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JACKSON COUNTY, Ala. (WHNT) — Hundreds of cyclists are killed by vehicles each year in the United States. North Alabama is no exception, and three families in Jackson County are making sure things change.

Roald Richard’s family remembers him, among many things, as an athlete. He ran triathlons and even completed an Iron Man.

“Throughout his whole life, he’s always exercised, it was kind of his outlet,” Richard’s daughter, Christina Richard told News 19.

Roald was killed on Palm Sunday, April 5, 2020. He was hit while riding his bike for a workout along Highway 79. It’s a route his daughter Christine said he took often, as it’s a common one for many cyclists in the Scottsboro area.

“Just a normal bike ride in the morning, and it ended in tragedy,” she said.

Roald was killed by a driver under the influence. His fatal crash was not the only one in Jackson County in recent years.

“Since my father’s death, there’s been 2 more deaths in the community which has been absolutely tragic. Every time we hear about it its been absolutely heart breaking and its senseless,” Christina said.

John Cox and Dr. Wayne Patterson were killed in 2020 and 2021 by distracted drivers.

These tragedies, Alabama Cycling Coalition board member Jamie Miernik said, are happening more frequently across the state, especially in recent years.

“It happens every day that bikes are hit from behind more so now than before, and again I think its due to distraction,” Miernik told News 19.

Christina Richard’s family, along with the Cox’s and Patterson’s, are joining countless families around the world, leaving ‘Ghost Bikes’ along the routes their loved ones died.

The bikes are first painted completely white; many, decorated with signs or pieces of memorabilia personalizing them. Their purpose is to raise awareness about cyclist safety, and remind drivers to look out for them.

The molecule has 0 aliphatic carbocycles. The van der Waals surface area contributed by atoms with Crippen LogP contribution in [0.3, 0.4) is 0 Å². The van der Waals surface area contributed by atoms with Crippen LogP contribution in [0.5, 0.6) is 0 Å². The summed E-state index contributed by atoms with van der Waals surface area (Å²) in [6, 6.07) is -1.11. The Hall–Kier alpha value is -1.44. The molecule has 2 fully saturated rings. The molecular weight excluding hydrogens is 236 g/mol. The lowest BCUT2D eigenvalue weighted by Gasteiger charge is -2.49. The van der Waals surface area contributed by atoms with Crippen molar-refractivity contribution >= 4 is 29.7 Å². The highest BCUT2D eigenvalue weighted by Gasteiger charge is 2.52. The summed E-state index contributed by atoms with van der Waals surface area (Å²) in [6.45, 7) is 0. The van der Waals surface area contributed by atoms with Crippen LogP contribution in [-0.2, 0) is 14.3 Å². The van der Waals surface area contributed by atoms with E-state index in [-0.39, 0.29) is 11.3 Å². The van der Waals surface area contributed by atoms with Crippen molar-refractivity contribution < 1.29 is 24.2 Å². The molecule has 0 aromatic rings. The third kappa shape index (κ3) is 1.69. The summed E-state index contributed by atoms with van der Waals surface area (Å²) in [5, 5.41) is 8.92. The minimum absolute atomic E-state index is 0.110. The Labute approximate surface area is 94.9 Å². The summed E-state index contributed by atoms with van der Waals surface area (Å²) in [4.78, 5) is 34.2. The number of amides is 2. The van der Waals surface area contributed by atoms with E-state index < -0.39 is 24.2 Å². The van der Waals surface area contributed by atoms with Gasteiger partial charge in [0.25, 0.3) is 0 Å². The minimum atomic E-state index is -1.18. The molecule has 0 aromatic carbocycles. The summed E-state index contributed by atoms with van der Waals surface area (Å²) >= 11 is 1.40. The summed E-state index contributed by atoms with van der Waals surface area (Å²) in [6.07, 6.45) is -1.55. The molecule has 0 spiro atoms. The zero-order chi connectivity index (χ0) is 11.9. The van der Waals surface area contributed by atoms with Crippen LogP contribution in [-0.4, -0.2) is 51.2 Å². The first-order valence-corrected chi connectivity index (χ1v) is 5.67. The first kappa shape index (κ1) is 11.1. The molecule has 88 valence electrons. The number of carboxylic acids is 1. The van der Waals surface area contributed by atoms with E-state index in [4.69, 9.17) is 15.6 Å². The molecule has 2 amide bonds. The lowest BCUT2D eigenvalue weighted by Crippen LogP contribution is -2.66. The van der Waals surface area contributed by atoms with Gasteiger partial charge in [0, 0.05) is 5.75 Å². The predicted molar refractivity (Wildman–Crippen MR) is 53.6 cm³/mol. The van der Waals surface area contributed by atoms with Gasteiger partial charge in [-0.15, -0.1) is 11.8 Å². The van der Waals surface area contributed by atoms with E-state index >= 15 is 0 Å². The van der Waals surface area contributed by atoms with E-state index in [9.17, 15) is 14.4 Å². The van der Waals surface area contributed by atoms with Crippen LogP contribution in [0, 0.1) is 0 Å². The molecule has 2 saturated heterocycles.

“With this, we hope we can help just bring some awareness for the community. They’ll see these white bikes on the side of the road and think, ‘right. I need to watch out for bikers,” Richard said.

Miernik said not only can Ghost Bikes serve as reminders of the consequences of distracted driving, they’re conversation starters.

“I’m not sure that drivers realize that bikes are supposed to be part of traffic like they are. They have the same rights and the same rules of the road,” Miernik said.

Creating Ghost Bikes is just the latest move on Christina Richard’s part to raise awareness. She first worked with the city of Scottsboro and the Alabama Department of Transportation to place “Share the Road” signs around town.

She hopes these symbols are just the beginning of change. Long term, she wishes for an all-around more bike-friendly community.

“We have so many outdoor activities. That’s what Scottsboro is known for is the lake, the hiking. We have really great walking trails, I think a biking trail would be icing on the cake for our city,” Richard said. “Hopefully they can take a path forward to install more bike lanes, maybe on the side of the road, an extra shoulder, an extra 12 inches. Maybe next time they pave a road, add that extra 12 inches so the biker can safely travel.”

This, Miernik echoes for all cities.

“Planning, unfortunately, has been mostly for most road users, which is cars, but bikes in some areas are getting up there in road usage and it needs to become part of the road formula,” Miernik said.